Back in my pre-teen years (I was somewhere between 10 and 12 years old), I was cycling home from school in the Netherlands. Misjudging a maneuver to dodge a pole on a sidewalk, next to a speed bump. Swing left a bit onto the speed bump, swing right back onto the sidewalk. (Cycling next to a friend on the cycle path meant swinging right wasn’t an option.) Returning to the sidewalk a little bit too late meant the speed bump had already started dropping. I broadsided the edge with my wheel, and went down.
Somehow, I seem to have landed on one of my two front teeth: I can’t remember any other injuries anymore, but I broke the tooth. (It exposed a nerve, but didn’t damage it, so no pain from that as far as I can recall, but there was a piece of tooth that I could pick up and take home with me.) As soon as I got home, I made a phone call – because I felt the need to talk to one of my parents about it.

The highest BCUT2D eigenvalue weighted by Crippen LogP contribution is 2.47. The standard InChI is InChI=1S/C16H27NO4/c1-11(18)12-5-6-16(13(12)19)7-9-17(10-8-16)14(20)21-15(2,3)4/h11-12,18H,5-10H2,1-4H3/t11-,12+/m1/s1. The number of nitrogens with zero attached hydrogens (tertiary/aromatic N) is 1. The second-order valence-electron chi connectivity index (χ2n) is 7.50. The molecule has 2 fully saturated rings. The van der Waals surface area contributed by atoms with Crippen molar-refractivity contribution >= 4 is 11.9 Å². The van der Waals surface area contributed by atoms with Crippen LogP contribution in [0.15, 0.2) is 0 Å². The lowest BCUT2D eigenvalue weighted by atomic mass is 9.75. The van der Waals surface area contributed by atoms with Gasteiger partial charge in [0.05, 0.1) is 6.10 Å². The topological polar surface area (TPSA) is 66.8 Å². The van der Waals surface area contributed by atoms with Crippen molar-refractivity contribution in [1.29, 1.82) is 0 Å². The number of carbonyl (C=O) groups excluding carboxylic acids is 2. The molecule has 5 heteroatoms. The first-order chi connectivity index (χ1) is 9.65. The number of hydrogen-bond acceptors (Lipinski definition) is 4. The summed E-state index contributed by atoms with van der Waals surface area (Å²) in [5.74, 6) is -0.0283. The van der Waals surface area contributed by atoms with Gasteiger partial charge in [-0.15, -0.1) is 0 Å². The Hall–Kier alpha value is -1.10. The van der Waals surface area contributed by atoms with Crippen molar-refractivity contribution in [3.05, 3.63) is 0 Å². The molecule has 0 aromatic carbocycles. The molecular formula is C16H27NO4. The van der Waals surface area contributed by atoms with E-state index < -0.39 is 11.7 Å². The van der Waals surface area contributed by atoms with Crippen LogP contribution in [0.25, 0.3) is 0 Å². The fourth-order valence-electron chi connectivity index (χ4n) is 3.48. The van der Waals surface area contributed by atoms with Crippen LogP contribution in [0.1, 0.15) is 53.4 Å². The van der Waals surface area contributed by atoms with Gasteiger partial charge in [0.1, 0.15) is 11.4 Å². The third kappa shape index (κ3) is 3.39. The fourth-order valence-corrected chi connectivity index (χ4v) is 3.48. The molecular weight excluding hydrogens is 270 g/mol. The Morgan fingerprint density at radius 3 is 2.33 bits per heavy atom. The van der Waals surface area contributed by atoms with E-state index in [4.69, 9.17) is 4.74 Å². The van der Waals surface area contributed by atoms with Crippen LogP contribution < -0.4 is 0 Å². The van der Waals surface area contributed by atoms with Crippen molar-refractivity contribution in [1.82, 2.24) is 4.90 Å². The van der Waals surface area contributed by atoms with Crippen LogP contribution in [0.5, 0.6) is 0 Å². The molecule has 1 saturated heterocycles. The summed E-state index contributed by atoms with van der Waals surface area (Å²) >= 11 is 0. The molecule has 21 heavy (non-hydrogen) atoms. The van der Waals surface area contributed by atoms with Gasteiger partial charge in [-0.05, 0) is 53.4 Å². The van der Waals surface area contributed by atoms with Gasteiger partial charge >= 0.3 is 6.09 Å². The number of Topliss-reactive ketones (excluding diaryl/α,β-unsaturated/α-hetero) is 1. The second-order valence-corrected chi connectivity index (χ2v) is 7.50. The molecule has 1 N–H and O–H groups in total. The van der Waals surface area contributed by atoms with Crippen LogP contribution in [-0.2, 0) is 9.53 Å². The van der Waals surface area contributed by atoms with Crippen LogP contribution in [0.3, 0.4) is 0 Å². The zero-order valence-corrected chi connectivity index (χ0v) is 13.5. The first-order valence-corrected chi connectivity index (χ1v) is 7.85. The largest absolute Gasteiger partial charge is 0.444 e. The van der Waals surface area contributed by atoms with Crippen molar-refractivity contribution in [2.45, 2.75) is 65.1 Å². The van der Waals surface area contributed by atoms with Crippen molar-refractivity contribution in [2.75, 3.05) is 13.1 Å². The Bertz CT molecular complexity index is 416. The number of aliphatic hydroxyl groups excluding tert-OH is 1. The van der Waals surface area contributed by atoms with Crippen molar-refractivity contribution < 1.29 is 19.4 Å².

The interesting detail here: I didn’t phone my mother. Instead, I phoned my father — something I wouldn’t typically do during a work day. He’d be busy and all that? But, somehow I was scared of my mother? 🙂 Scared of her reaction, I suppose? A protective mother caring a lot about her children getting themselves hurt, versus a father that… what… exactly? I guess it’s not the kind of thing I can rationally puzzle out today, what precisely I was expecting from each of my parents’ responses. I particular because I wouldn’t have acted rationally, I would have acted emotionally?
To me, it’s a fond little memory of a fascinating parent-child dynamic, which I’m easily reminded of: what you see of one of my two front teeth these days, was created by a “tooth artist” many years after this accident.